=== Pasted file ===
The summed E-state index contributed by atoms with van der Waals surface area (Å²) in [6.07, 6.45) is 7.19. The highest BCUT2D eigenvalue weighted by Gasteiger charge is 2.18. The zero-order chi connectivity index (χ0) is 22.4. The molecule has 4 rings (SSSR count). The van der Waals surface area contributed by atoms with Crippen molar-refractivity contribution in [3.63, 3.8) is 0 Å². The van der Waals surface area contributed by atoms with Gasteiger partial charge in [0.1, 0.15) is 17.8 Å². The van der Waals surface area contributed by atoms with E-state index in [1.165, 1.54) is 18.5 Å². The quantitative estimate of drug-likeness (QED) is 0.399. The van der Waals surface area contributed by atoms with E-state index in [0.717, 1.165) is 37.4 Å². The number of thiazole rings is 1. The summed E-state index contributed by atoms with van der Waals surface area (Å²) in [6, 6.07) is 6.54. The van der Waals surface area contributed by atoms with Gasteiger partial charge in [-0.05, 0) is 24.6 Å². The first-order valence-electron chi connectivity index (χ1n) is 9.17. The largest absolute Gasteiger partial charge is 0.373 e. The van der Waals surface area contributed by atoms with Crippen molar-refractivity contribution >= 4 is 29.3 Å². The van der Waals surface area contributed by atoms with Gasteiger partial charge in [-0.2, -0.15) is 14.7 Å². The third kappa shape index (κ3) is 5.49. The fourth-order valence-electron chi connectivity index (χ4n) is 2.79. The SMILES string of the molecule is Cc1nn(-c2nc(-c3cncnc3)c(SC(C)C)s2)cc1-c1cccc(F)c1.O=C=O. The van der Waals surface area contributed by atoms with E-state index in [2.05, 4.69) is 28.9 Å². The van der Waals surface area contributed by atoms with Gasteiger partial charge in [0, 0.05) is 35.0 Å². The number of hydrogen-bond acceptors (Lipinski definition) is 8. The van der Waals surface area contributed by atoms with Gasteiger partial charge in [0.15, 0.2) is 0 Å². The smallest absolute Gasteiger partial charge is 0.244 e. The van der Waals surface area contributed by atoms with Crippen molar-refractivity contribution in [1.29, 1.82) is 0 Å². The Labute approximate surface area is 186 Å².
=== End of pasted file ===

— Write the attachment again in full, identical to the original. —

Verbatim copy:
The summed E-state index contributed by atoms with van der Waals surface area (Å²) in [6.07, 6.45) is 7.19. The highest BCUT2D eigenvalue weighted by Gasteiger charge is 2.18. The zero-order chi connectivity index (χ0) is 22.4. The molecule has 4 rings (SSSR count). The van der Waals surface area contributed by atoms with Crippen molar-refractivity contribution in [3.63, 3.8) is 0 Å². The van der Waals surface area contributed by atoms with Gasteiger partial charge in [0.1, 0.15) is 17.8 Å². The van der Waals surface area contributed by atoms with E-state index in [1.165, 1.54) is 18.5 Å². The quantitative estimate of drug-likeness (QED) is 0.399. The van der Waals surface area contributed by atoms with E-state index in [0.717, 1.165) is 37.4 Å². The number of thiazole rings is 1. The summed E-state index contributed by atoms with van der Waals surface area (Å²) in [6, 6.07) is 6.54. The van der Waals surface area contributed by atoms with Gasteiger partial charge in [-0.05, 0) is 24.6 Å². The first-order valence-electron chi connectivity index (χ1n) is 9.17. The largest absolute Gasteiger partial charge is 0.373 e. The van der Waals surface area contributed by atoms with Crippen molar-refractivity contribution >= 4 is 29.3 Å². The van der Waals surface area contributed by atoms with Gasteiger partial charge in [-0.2, -0.15) is 14.7 Å². The third kappa shape index (κ3) is 5.49. The fourth-order valence-electron chi connectivity index (χ4n) is 2.79. The SMILES string of the molecule is Cc1nn(-c2nc(-c3cncnc3)c(SC(C)C)s2)cc1-c1cccc(F)c1.O=C=O. The van der Waals surface area contributed by atoms with E-state index in [2.05, 4.69) is 28.9 Å². The van der Waals surface area contributed by atoms with Gasteiger partial charge in [0, 0.05) is 35.0 Å². The number of hydrogen-bond acceptors (Lipinski definition) is 8. The van der Waals surface area contributed by atoms with Gasteiger partial charge in [0.15, 0.2) is 0 Å². The smallest absolute Gasteiger partial charge is 0.244 e. The van der Waals surface area contributed by atoms with Crippen molar-refractivity contribution in [1.29, 1.82) is 0 Å². The Labute approximate surface area is 186 Å².